The Indian motor company Tata sells the world’s cheapest car for about $2,200 but practically nobody is buying it. Tata estimated it would sell 100,000 of its Nano vehicles each month to India’s car-crazy, upwardly mobile society; in reality, the company is only moving about 1,000 vehicles per month. The concept behind the Nano comes from Tata’s sense of social responsibility in Indian society and its desire to provide an inexpensive form of safe travel on India’s roadways.
What’s the Big Idea?
In the upwardly mobile Indian society, cheap goods carry the stigma of poverty with them. In a sense, it seems the allure of the American Dream, embodied in material fortunes, has become too successful for the world’s own good. Developing nations want to enjoy the developed world’s way of life at a time when resource scarcity and environmental degradation weigh heavily on the fate of the planet. Perhaps the biggest mistake was Tata’s for marketing the Nano as “the world’s cheapest car”.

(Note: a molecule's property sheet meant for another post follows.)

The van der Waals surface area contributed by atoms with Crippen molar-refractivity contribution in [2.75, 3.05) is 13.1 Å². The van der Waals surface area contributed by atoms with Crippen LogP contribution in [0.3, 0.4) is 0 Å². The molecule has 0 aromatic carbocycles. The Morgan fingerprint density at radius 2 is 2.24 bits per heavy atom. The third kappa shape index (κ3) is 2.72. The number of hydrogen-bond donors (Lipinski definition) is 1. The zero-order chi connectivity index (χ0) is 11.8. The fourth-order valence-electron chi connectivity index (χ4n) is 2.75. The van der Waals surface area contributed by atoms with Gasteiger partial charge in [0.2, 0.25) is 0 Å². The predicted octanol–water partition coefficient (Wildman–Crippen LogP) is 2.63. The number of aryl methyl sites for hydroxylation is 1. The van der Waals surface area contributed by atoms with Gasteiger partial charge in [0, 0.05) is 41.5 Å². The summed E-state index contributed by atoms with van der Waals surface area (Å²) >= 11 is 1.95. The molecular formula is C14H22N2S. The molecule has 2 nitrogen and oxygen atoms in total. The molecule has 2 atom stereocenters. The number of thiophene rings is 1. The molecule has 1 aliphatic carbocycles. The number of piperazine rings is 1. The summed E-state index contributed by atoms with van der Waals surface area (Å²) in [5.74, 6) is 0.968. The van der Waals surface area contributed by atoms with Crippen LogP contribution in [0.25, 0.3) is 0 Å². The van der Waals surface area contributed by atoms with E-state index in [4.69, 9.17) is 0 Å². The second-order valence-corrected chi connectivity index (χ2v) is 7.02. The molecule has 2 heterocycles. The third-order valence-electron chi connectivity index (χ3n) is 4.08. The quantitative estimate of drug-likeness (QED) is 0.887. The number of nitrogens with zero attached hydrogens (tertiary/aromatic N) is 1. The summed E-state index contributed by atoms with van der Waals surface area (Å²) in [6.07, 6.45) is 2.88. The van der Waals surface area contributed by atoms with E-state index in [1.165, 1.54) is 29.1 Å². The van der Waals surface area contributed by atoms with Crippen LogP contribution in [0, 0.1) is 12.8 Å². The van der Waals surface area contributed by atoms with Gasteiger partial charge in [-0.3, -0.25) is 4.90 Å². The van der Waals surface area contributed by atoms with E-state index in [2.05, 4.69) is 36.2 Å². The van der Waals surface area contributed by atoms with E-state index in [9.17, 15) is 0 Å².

Wikipedia is universally relied on and universally distrusted. On the one hand, it’s a stunning repository of knowledge that has rendered the World Books of my not-so-distant childhood utterly obsolete; […]